For the past three weeks, Cornell students’ Facebook pages have been seemingly suddenly bombarded by memes, an Internet phenomenon in which humorous text is overlayed on an image.
Memes, long known as a nationwide phenomenon, have taken a twist of their own at Cornell, where they are known as “Cornell Memes.” As of Tuesday night, 4,845 Facebook users “liked” a Facebook page created Feb. 7 devoted to memes about life at Cornell, which includes jabs at campus leaders, jokes about prelims and rants about Ithaca’s isolated location.
One meme enthusiast, Daniel Ortega ’15, called the new trend an “Internet inside joke,” while Eric May ’15 described them as “not just one image … [but] a bunch of different images that mean different things.”
Memes, May said, are just the latest Internet phenomenon to skyrocket in popularity overnight.
“It’s like a new viral video,” May said. “Certain images become very popular.”
In fact, May, who created a meme of his own, experienced firsthand how fast the images spread online.
“Six-panel memes got popular a couple of weeks ago; I hadn’t seen any on [Cornell’s page], so I decided to post one,” he said. “An hour into it, there were already a few hundred likes. Facebook stopped counting likes and only counted shares.”
May’s meme spread far beyond the Cornell sphere, even reaching a “good friend” whose boss sent him the picture.
“It is cool to see that they [reach] people so outside my circle of friends,” May said. “I’d love for it to get as popular as it can be.”
The Cornell Memes Facebook page is meant to host memes that all students can relate to, May said.
“General memes are more based on society — those are intended to become super-popularized and just blown up. The Cornell memes are intended for Cornell students,” May said. “It’s a great way to make social comments on a subject that you are comfortable with.”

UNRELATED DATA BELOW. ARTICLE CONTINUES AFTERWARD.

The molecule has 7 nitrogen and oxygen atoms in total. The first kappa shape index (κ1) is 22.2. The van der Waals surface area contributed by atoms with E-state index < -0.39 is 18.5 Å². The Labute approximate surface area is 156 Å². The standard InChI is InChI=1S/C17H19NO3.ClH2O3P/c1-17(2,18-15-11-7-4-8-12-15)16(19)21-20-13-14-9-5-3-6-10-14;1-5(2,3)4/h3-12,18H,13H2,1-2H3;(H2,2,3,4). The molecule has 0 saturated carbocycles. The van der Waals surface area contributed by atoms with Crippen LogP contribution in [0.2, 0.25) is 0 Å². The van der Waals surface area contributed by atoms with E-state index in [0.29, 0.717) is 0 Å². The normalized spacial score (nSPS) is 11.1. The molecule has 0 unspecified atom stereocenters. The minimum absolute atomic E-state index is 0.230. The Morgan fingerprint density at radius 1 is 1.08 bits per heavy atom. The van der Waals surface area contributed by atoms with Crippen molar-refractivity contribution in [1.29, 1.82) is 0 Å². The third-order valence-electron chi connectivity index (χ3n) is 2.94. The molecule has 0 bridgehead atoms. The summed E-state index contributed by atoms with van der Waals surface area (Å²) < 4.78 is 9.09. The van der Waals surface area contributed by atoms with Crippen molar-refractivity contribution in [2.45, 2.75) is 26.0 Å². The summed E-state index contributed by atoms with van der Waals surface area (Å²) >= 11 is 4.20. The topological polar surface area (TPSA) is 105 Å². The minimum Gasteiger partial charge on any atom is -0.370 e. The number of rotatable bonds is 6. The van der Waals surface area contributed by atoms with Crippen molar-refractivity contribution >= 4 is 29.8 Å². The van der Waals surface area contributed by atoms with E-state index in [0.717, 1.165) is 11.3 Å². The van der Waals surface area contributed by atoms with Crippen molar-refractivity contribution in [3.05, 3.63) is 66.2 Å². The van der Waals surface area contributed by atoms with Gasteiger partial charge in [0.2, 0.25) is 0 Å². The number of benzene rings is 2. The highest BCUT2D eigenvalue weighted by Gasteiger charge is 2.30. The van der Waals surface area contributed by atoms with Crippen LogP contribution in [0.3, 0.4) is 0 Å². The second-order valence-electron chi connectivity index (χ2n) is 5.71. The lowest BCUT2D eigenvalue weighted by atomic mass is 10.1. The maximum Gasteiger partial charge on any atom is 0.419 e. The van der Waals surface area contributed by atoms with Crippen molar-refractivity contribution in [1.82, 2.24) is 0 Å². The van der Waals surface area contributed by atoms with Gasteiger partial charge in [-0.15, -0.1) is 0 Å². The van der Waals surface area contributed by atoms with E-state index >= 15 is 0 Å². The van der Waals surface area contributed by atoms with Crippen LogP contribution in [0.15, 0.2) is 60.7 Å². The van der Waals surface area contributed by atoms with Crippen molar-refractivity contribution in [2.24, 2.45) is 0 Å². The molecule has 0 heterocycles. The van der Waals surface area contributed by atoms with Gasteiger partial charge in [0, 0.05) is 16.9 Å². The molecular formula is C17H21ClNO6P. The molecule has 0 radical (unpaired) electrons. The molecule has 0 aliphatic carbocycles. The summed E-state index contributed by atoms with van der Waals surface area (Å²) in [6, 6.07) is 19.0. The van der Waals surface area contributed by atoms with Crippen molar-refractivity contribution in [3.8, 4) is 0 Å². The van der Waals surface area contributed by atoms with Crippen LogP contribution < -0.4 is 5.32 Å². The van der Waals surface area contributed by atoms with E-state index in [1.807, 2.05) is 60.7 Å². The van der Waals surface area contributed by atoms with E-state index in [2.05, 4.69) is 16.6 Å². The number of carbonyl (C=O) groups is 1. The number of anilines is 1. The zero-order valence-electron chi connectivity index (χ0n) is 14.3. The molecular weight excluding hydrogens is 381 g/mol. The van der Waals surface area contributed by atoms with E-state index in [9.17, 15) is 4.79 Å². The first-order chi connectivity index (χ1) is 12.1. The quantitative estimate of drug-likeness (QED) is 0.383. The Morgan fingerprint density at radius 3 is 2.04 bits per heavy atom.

Echoing May, several students said they enjoy the Cornell-specific jokes on Cornell Memes.
“I had no idea until like two weeks ago when I saw them on my news feed. They say things that apply to everyone here,” Rachel Nedsker ’15 said.
Nedsker explained that as memes became popular on Facebook, more and more people began to visit the Cornell Memes page.
Shelby Raquito ’15 said she browses the page “too often now.”
Another Cornell Memes visitor, Katherine Satterfield ’13 — who said she has been hooked on memes for more than a year — was inspired to begin creating memes of her own after seeing Cornell’s page.
“It takes some wit,” she said.
While the trend has proliferated around campus, where students browsing computers in libraries have been sharing their favorite images with friends, Ortega said that memes have not always been so popular or well-known among Cornell students.
“If I showed you a meme picture five years ago, you wouldn’t think it was funny, but as that meme develops, everyone learns what it means,” Ortega said.
In fact, May said, as memes gained popularity nationwide, students who had been making memes and posting them on sites such as 4chan.com and lolcats.com began to create Cornell-specific memes.
“I’ve been following them online since the start of the year … Now that it has been more popular, I started posting more about Cornell,” May said.
Although students are still chuckling over the best of Cornell Memes, the images, like any other overnight Internet phenomena, may already be on the decline. “I think people that are posting the really good memes are getting tired of it,” Satterfield said.
Original Author: Erica Augenstein